Do I Have Avoidant Personality Disorder? A Thorough Checklist

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Looking in Your Mirror of Thoughts and Behavior

A persistent and nagging disinclination to engage in social settings might lead one to ask: “Do I have avoidant personality disorder?” If, by the end of this discussion, you believe this to be the case, don’t worry because you aren’t alone and there is plenty of help available. But for the purposes of this article, we only want to provide a quick and concise checklist to help you make a determination. Helpful links to treatment options along with any medications that will help to cope with it are provided at the end. So let’s get right to it.

At the heart of the signs and symptoms of avoidant personality disorder is an extremely high and abnormal level of shyness. But not just shyness in the sense of the trepidation one might feel at the prospect of wanting to cross the room at the Eighth Grade dance to ask the object of your affection to join you on the dance floor. This disorder causes a palpable, uncomfortable fear of just the thought of a social setting, let alone the engagement itself. So it is important to carefully review your life history to determine whether the degree of shyness you experience is intense enough to warrant this diagnosis. Right off the bat, we’ll tell you that there will be some pretty obvious negative consequences (listed below) in people with untreated avoidant personality disorder (AvPD).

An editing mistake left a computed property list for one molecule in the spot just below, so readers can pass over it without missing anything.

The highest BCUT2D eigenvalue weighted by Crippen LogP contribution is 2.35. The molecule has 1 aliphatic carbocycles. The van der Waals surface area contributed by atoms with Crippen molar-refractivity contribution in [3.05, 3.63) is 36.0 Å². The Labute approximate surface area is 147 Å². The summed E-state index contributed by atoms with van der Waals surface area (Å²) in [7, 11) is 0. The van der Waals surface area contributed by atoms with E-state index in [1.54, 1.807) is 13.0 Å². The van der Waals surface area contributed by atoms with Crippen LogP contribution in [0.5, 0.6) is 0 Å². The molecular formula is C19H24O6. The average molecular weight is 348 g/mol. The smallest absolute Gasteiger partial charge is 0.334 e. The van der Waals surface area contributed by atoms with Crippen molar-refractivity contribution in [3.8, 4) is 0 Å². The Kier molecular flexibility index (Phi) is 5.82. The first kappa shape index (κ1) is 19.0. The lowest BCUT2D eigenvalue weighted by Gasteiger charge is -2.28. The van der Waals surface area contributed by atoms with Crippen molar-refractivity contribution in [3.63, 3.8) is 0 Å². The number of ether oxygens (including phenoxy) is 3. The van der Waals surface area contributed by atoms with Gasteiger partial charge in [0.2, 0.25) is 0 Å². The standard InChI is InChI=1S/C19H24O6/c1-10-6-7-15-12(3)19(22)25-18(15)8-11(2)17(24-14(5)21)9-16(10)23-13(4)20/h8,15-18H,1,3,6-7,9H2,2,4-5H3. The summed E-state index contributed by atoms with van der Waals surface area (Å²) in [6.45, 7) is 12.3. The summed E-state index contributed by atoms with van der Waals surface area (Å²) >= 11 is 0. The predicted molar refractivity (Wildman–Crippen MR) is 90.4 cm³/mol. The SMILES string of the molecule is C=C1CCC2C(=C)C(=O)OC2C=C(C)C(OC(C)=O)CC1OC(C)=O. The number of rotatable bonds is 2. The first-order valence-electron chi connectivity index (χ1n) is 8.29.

Checklist of Thoughts, Behaviors, and the Consequences Resulting from AvPD

  • A long and uncomfortable history of shyness.
  • A fear of rejection so strong that it may prevent you from even trying something that you think you might fail at.
  • Intense feelings of inadequacy and an inferiority complex are consistent traits to look for when learning how to recognize avoidant personality disorder .
  • Avoiding school and if that’s not possible, avoiding any extracurricular activities or informal gatherings of friends.
  • Avoiding work and responsibilities.
  • Steering clear of relationships because the fear of being hurt is too strong.
  • Trust issues relating to that same fear of being hurt, disapproved of, or evaluated.
  • Unable or reluctant to engage in new activities because of feelings of inadequacy and the fear of possible embarrassment. The proper avoidant personality disorder therapy will help a person work through this.
  • Exaggerated sensitivity to criticism and negative evaluations, or even just the perception of them possibly taking place.
  • Showing restraint and reluctance in becoming more intimate or emotionally available when in a relationship.
  • Negative self-talk and self-assessment that leads the person to conclude they are physically and socially unattractive.
  • The perception that social settings are overbearing and too full of stimuli - too many things going on at once.
  • Sometimes, this disorder might not be the only mental affliction the person is suffering from, as you’ll learn in avoidant personality disorder vs. schizoid.
  • Typically, a person with AvPD will experience failed relationships, marriages, trouble with their careers, and in some cases find themselves on the slippery slopes of substance abuse.
  • The result of all these fears and avoidant behavior leads a person toward increased isolation to the point of being a recluse in some cases.

If you’re still wondering do I have avoidant personality disorder or perhaps some other kind of disorder, you might want to take the quiz on the link below. But as we already mentioned, seeking professional help is highly recommended and finding the right treatment for avoidant personality disorder with the help of your doctor is highly recommended.